Disappearance of gay-themed airline ad causes uproar in Hong Kong

MTR and Hong Kong Airport refer to contract with ad distributor

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Cathay Pacific's gay-themed Move Beyond image (screenshot from Big Love Alliance Facebook page).

Cathay Pacific's gay-themed Move Beyond image (screenshot from Big Love Alliance Facebook page).

TAIPEI (Taiwan News) – Just days after Taiwan became the first country in Asia to legalize same-sex marriage, a furor erupted in Hong Kong about an apparent ban on a gay-themed image in a massive new promotion campaign for the territory’s main airline.

Cathay Pacific launched a series of photos to emphasize its replacing the slogan “Life Well Travelled” with “Move Beyond.”

While the slogan was first criticized as incomplete, it was the photo of two men in suits strolling hand in hand along a beach with the tagline “Move Beyond Labels” which caused a ruckus.

Hong Kong’s subway system, the MTR, and the city’s airport, one of the main transit hubs in the world, reportedly banned the picture from their billboards. The apparent decision provoked widespread outrage, with critics pointing out statements by the companies in favor of diversity.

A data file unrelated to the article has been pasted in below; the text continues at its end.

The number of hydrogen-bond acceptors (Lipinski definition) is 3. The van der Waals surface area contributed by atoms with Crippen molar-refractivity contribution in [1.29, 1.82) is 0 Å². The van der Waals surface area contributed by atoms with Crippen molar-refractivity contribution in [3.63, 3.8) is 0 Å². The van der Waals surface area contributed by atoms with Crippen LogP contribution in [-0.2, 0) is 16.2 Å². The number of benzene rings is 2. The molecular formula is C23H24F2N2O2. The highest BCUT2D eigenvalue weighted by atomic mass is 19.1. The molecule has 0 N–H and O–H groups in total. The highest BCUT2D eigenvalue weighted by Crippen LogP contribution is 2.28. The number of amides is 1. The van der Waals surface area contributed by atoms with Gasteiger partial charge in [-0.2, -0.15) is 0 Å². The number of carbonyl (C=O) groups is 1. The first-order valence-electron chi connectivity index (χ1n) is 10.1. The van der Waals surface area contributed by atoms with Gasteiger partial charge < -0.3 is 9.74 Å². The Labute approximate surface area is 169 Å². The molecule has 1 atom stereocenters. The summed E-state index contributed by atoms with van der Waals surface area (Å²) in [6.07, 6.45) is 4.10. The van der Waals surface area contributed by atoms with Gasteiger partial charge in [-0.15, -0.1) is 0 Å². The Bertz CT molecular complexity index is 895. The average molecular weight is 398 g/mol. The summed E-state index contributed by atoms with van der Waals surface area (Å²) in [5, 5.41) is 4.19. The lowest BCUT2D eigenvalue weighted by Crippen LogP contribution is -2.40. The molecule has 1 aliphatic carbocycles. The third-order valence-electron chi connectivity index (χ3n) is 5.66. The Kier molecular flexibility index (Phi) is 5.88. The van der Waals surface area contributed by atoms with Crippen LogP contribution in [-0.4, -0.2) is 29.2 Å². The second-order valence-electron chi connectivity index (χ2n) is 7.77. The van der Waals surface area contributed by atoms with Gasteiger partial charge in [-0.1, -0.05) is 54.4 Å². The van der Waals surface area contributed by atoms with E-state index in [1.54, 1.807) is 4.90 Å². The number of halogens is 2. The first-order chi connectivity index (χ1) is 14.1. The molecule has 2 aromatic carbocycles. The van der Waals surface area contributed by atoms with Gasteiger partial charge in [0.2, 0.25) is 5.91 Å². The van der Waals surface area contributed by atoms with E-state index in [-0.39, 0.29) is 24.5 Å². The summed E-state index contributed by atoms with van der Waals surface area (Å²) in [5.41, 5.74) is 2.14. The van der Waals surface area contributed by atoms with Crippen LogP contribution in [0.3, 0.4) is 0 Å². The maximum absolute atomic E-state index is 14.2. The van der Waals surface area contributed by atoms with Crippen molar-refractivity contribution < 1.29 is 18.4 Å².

The backlash led to a campaign by gay rights group Big Love Alliance encouraging same-sex couples to take pictures of themselves, a move which was also followed by celebrities in the community.

Following the outcry, the MTR seemed to shift responsibility away to the agency handling its advertising, JCDecaux of France, the South China Morning Post reported.

The company mentioned clauses in its contract with the MTR which referred to potentially controversial or offensive subjects.

The airport operator said the picture with the male couple was not among those that had been submitted for billboards at the airport.

Cathay Pacific meanwhile, did not directly comment on the uproar, but emphasized the diversity of both its staff and its passengers and its own policies of inclusion. During a meeting about its rebranding campaign, the airline had reportedly told personnel that one of the key messages was “to fly with pride for our LGBT community allies,” the South China Morning Post reported.

Despite all the explanations facing the backlash, in the end, nobody was actually able to say if and when the ad would appear at MTR stations and at Hong Kong Airport.